Wednesday, January 12, 2011

Abolishing Awards

Chris Wejr's post Death of an Awards Ceremony has caught the attention of the press. The Vancouver Sun ran a story titled Are Academic Awards Losing Favour in B.C schools?

Here is the comment I left:

When teachers or parents make success, rewards, gifts, excellence, treats, fun, grades or opportunities artificially scarce, we alienate and marginalize the very children who need us the most.
Critics might say that abolishing awards ceremonies will only smother children in a cloak of mediocrity. To this I ask the critics why they devalue something simply because everyone can acheive it? Do we wear dropout rates as a badge of honour? I would hope not. So why do we scoff at schools that celebrate every student?
Recognizing every student is no more an exercise in mediocrity than believing all children should graduate from high school.
Traditional Honor's certificates are more about control through seduction and exclusive elitism while the changes that Chris Wejr and his schools have made are more about unconditional, inclusive acceptance and recognition for all students.
For more on the harmful effects of rewards, take a look at these:

Treating Kids Like Pets
Is Learning a Sport?
Catching Kids
Unconditional Recognition
The Risks of Rewards
Punished by Rewards?
The Impact of Awards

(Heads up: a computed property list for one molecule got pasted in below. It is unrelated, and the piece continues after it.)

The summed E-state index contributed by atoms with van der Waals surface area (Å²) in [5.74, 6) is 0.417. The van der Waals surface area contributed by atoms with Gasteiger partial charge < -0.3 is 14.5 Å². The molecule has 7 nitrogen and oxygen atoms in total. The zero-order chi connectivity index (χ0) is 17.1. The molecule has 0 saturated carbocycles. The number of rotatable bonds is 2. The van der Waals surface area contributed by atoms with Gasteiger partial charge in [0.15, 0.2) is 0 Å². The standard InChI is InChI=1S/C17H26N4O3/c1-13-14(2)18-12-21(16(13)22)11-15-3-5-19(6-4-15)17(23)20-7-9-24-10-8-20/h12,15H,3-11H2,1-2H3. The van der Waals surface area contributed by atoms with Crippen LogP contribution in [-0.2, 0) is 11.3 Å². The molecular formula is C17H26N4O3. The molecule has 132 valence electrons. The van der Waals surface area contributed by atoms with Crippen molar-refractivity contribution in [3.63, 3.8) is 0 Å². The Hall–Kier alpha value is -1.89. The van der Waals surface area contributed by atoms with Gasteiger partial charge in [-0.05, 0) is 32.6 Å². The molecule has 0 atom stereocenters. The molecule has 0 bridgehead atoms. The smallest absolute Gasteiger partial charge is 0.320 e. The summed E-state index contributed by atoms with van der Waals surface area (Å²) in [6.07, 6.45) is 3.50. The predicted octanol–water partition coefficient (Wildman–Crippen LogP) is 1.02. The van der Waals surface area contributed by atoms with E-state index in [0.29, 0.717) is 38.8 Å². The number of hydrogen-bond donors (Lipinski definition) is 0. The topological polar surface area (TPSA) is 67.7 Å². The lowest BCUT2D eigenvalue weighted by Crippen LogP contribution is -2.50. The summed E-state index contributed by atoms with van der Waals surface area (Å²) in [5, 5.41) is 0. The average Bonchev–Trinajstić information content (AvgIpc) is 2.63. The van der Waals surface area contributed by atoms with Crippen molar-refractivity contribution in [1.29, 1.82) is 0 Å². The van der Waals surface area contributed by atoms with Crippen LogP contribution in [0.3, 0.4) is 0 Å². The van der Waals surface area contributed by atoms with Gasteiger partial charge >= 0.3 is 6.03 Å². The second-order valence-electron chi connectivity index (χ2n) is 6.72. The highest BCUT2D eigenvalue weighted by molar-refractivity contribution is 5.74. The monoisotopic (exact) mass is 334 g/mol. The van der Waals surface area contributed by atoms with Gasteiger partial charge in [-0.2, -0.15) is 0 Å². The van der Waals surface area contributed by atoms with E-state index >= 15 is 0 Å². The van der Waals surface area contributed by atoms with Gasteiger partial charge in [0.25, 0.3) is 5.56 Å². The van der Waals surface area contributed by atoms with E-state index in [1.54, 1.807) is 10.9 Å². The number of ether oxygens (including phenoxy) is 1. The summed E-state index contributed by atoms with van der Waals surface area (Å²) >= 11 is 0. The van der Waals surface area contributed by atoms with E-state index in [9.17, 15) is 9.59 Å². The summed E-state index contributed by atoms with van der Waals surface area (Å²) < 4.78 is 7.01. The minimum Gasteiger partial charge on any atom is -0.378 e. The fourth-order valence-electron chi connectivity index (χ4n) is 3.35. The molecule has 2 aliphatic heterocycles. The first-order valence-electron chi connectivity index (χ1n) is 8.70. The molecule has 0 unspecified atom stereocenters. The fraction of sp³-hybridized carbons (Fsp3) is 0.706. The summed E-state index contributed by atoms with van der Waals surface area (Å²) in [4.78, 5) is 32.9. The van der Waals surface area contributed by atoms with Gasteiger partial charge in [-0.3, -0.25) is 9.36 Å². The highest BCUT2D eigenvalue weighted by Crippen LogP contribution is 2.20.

2 comments:

  1. The constant bombardment of awards builds a sense of us “giving” the awards, as if they are gifts, and the students are entitled to them. It removes the actual sense of accomplishment, of producing something. Instead of “I accomplished this” it becomes “they gave me this award”.
    The spread of the awards is also supporting this. As we give out more and more awards in an effort to be “inclusive”, it just gives an even greater sense that everyone is winner, in turn creating more resentment when someone isn’t a winner. So, perhaps instead of US “giving” THEM an award, have them give themselves an award for what they feel they have accomplished.

    ReplyDelete
  2. So, if we give up awarding students, then we need to give up so-called "Teacher of the Year", Top Teacher's Blog, etc.

    I'm ready...

    ReplyDelete

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